In Satyanarayan's case, AIR 1960 SC 137 (supra) what the Supreme Court has said is that however wide the scope of Article 227 may be the High Court cannot in the exercise of its power under that article assume appellate powers to correct every mistake of law. In Waryam Singh v. Amarnath, AIR 1954 SC 215, the Supreme Court observed that the power of superintendence conferred by Article 227 has to be exercised most sparingly and only in appropriate cases in order to keep the subordinate Courts within the bounds of their authority and not for correcting their errors. In Waryam Singh's case, AIR 1954 SC 215 (supra) reference was made to the observations of Harries C.J. to that effect in Dalmia Jain Airways Ltd. v. Sukumar Mukherjee, AIR 1951 Cal 193 (SB). Harries C.J. in turn had relied on the observations of Rankin C. J. in Manmatha Nath v. Emperor, AIR 1933 Cal 132, where dealing with the power of the High Court under Section 107 of the Government of India Act, 1935 the learned Chief Justice said : (p. 134)
'..... superintendence is not a legal fictionwhereby a High Court Judge is vested with omnipotence but is as Norman J. had said a term having a legal force and signification. The general superintendence which this Courthas over all jurisdiction subject to appeal is a duty to keep them within the bounds of their authority, to see that they do what their duty requires and that they do it in a legal manner. It does not involve responsibility for the correctness of their decisions, either in fact or law.'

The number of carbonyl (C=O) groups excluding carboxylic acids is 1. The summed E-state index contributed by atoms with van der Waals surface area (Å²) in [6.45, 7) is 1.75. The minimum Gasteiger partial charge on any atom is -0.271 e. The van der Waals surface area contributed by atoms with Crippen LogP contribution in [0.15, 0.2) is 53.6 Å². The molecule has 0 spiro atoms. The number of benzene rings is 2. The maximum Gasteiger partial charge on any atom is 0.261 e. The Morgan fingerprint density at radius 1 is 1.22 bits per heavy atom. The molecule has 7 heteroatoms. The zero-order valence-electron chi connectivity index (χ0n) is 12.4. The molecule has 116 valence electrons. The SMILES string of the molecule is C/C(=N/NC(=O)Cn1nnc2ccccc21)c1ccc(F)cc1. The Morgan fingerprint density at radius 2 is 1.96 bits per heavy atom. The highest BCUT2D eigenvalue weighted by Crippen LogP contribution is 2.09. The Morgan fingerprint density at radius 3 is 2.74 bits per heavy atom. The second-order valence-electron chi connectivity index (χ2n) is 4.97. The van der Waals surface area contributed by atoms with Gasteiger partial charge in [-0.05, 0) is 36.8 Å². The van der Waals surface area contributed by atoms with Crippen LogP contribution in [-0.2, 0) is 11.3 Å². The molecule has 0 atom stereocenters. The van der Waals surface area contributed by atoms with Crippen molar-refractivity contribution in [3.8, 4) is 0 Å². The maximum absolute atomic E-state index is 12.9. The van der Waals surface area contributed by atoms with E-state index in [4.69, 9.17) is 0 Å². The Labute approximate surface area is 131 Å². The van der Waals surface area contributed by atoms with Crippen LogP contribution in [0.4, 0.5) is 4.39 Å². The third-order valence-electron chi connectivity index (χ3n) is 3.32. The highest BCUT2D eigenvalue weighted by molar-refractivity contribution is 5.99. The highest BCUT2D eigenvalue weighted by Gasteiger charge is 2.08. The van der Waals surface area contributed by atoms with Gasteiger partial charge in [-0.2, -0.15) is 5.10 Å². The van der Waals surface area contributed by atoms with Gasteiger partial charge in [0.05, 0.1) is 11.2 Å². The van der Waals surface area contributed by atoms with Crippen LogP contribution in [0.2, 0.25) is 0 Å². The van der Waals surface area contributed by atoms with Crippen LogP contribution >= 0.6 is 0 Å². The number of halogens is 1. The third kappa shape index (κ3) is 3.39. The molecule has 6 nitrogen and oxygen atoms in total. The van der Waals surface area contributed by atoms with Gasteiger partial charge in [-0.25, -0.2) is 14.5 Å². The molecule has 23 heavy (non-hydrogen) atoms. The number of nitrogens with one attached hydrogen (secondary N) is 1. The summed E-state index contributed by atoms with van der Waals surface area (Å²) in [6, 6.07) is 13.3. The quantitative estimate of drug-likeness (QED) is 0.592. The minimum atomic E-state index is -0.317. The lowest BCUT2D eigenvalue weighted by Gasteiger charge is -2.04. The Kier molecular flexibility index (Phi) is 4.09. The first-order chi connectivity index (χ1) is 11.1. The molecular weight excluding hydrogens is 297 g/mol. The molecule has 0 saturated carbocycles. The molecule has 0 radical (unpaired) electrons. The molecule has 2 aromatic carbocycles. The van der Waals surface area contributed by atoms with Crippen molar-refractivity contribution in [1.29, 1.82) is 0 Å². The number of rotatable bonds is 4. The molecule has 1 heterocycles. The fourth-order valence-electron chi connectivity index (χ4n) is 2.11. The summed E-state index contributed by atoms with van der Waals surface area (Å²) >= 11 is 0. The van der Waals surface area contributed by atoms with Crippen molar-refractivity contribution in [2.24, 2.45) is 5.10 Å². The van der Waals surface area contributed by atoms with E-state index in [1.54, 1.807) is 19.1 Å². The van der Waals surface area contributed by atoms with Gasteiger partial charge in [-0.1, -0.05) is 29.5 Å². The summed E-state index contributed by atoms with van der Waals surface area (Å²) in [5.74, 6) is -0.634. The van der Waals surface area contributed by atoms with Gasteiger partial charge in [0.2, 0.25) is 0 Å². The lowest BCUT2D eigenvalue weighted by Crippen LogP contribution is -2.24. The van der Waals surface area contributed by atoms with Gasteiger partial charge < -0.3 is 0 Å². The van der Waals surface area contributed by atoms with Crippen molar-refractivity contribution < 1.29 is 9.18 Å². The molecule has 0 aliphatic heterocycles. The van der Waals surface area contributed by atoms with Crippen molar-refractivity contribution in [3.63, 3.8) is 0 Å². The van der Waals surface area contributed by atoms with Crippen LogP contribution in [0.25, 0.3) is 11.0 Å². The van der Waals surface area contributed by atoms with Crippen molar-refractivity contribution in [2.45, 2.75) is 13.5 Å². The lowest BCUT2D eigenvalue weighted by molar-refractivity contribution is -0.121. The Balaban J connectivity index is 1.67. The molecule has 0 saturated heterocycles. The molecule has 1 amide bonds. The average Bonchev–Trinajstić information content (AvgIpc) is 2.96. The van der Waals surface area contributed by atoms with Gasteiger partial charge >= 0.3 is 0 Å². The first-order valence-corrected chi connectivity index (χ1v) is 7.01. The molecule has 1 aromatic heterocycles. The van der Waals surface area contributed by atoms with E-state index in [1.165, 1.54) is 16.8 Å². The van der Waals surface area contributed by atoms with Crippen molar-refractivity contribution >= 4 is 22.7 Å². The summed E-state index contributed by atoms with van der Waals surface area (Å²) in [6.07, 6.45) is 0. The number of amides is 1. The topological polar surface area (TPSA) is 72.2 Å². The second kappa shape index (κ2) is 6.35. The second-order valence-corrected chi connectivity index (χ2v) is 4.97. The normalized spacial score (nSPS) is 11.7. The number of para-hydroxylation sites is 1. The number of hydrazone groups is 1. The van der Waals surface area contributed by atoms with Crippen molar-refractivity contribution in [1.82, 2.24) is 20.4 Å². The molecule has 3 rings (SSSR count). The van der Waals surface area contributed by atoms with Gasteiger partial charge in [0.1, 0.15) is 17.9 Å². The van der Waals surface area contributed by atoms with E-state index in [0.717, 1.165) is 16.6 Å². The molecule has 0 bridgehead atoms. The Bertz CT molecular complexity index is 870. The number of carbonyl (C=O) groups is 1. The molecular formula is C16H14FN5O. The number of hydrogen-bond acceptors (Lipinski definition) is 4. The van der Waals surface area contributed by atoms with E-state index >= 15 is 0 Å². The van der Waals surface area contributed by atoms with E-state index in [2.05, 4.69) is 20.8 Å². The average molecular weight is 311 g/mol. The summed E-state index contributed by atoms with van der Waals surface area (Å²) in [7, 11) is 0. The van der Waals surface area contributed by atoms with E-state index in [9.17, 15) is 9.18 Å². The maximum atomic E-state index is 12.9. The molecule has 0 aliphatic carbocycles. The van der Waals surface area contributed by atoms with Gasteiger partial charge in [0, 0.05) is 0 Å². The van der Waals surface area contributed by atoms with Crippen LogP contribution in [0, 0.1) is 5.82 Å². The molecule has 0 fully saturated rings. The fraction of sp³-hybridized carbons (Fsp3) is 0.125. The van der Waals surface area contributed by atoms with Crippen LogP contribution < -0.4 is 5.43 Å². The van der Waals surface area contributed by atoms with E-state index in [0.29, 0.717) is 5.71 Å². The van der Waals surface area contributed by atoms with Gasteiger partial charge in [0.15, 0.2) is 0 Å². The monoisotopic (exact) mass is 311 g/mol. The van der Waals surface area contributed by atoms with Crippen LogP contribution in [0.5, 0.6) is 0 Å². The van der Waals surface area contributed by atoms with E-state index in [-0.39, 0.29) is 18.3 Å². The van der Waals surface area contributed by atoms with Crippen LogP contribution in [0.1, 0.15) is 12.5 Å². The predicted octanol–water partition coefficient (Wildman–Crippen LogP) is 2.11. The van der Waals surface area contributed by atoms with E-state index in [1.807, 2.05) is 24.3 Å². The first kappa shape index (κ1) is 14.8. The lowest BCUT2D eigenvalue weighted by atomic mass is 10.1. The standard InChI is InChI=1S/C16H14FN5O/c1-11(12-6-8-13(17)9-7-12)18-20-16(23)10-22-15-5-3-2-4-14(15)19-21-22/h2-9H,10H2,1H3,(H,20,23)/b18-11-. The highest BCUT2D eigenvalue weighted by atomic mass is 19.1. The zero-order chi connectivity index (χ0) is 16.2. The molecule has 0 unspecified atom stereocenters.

7. From the petition itself it is clear that there is no question of the exercise or non-exercise of jurisdiction by the Court of the District Judge; and the error that is said to be existing in the District Judge's decision is not one which can be described as an error apparent on the face of the record. The error is not revealed without any effort or arguments by the petitioners. There can therefore be no justification for interfering in this petition.
8. For these reasons this application is dismissed. Thepetitioners' prayer that this application itself be treated asa revision petition cannot be granted. It is open to themto file a separate revision petition. For that purpose, thecertified copy of the order of the District Judge and otherdocuments filed by the applicants be returned to them. Inthe circumstances of the case we make no order for costs.The outstanding amount of security shall be refunded to thepetitioners.